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    Sometimes. I work out in the morning before I go to work (@ around 11 am), and sometimes I would just like to sleep a little longer or have more time in the morning. But I do it anyways.
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  17. #17
    Senior Member kornmong's Avatar
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    Ive been working out for 2.6 years, and to be honest Ive hit a switch in my head... I love going every session under normal conditions, its what i look forward to through out the week after work, even when im sick i wanna go but i don't. also I'm rarely sick so its not often
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  18. #18
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    Quote Originally Posted by brihead301 View Post
    Haha, you're like me man. I've always been a very dedicated lifter. I remember back when I was in college, I didn't really know what the hell I was doing as far as training properly was concerned, but I was still dedicated nontheless and I never skipped days. I remember one day, there was an insane thunderstorm going on, but it was a scheduled lifting day for me, so I hiked my a** over to the school gym in the terenchal downporing rain just to get my session in. The girl behind the desk was like, "Wow, do you really need to workout that badly?". I was just like, "I dunno, I don't skip workouts."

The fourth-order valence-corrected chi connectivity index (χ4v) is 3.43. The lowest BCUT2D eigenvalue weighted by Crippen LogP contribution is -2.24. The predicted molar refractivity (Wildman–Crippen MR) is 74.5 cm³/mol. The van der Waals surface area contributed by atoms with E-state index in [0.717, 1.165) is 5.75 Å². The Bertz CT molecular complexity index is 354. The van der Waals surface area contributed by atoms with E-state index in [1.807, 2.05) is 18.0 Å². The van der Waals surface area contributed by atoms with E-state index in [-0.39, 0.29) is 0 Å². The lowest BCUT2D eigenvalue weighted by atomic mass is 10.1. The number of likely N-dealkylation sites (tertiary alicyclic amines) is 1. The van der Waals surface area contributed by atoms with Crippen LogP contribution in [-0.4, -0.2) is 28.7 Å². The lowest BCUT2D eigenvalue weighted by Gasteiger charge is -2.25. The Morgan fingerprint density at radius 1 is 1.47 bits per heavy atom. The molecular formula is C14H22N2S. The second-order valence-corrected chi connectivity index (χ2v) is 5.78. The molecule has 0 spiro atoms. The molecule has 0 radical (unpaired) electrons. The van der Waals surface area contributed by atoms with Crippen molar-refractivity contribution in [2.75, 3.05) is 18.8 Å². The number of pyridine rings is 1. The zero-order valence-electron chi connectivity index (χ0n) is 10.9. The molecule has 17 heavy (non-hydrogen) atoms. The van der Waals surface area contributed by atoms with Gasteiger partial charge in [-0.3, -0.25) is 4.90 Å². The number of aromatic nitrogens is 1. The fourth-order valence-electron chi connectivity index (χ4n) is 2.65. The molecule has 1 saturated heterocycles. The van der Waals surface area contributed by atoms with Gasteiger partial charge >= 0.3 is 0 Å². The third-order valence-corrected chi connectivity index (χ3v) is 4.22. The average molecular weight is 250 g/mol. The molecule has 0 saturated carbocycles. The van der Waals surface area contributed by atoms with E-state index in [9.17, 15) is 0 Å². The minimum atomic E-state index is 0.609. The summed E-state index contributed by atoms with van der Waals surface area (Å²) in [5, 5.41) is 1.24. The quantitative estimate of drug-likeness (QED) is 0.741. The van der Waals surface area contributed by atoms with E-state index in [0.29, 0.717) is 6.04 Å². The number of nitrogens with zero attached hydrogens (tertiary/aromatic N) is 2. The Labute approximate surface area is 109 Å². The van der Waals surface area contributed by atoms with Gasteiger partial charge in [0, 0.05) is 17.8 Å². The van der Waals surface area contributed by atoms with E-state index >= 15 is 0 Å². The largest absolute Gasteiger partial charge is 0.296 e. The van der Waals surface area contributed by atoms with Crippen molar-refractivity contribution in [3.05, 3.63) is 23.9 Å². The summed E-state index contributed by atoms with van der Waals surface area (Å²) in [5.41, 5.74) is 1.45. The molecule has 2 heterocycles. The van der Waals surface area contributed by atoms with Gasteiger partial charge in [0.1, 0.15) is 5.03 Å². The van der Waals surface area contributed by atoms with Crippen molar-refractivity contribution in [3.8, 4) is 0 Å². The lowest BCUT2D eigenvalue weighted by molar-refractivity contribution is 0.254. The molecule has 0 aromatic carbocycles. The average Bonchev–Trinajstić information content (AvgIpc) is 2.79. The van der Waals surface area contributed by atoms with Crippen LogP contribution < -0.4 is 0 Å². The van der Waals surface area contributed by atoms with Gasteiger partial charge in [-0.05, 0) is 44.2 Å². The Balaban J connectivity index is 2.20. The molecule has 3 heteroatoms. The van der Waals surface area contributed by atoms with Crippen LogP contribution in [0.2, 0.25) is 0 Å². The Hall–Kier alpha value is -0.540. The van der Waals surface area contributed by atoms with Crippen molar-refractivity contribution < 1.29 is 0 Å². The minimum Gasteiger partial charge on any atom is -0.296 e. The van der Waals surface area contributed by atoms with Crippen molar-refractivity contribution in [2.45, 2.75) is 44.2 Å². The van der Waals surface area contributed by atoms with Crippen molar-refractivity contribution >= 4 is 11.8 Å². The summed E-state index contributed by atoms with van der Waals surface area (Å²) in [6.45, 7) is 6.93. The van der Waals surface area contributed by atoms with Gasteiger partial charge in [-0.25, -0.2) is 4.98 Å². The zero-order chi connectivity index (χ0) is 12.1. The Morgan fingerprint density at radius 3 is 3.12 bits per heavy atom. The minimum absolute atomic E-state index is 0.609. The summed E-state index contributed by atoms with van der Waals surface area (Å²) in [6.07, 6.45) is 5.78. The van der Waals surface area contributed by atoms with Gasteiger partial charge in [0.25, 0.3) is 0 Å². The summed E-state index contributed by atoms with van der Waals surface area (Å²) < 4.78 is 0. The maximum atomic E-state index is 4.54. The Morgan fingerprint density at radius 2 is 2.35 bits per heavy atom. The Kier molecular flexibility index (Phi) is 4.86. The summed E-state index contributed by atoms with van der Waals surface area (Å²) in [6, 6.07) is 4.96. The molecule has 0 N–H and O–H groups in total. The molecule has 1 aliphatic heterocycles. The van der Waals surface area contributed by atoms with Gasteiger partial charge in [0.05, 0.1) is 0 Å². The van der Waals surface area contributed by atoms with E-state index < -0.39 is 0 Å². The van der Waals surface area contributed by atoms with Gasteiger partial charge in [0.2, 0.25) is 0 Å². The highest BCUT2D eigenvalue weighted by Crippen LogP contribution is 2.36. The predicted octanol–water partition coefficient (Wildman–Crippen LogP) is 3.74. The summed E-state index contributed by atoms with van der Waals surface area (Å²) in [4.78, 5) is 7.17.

I looked at the rain as something that sucked, but I didn't let it become an excuse for me to not train that day. I was just like, "This sucks, now I'm going to have to be soaking wet while I train." , and I did just that.

    That is the line of thinking you develop when you making training a habit rather then a chore.

    Why not pack a spare gym outfit in plastic bags so you have dry clothes to work out in?

  19. #19
    Moderator joey54's Avatar
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    If I do feel that way, it means it is probably time to change something up.

  20. #20
    A gallon a day, everyday! ThomasG's Avatar
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    Rarely dread my workouts. ME lower body is my favorite day of the week
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  21. #21
    Senior Member tom183's Avatar
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    I never dread my workouts. Sometimes I may get a little tentative before a heavy set of squats but that's about it.

  22. #22
    eek... it's lil' Fixation! fixationdarknes's Avatar
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    Yeah, I always dread them. Definitely. I just turn the music up and tear through it as best I can and always feel great afterward. I very much enjoy a good rest day every now and then (which lately is becoming more and more often, which I don't think is a bad thing in my case) XD
    Last edited by fixationdarknes; 07-02-2010 at 01:18 AM.
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    I try to visualize that my girlfriend is under the weight and I have to push the weight up to save her. Of course it doesn't work and I just laugh as I think about the weight slowly crushing her bones. Then I remember it's me under the weight and give 200% effort to push it back up.

  23. #23
    Senior Member brihead301's Avatar
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    Quote Originally Posted by Songsangnim View Post
    Why not pack a spare gym outfit in plastic bags so you have dry clothes to work out in?
    Because that was about 8 years ago back when I was in college, and I didn't think like that. I'm older and wiser now.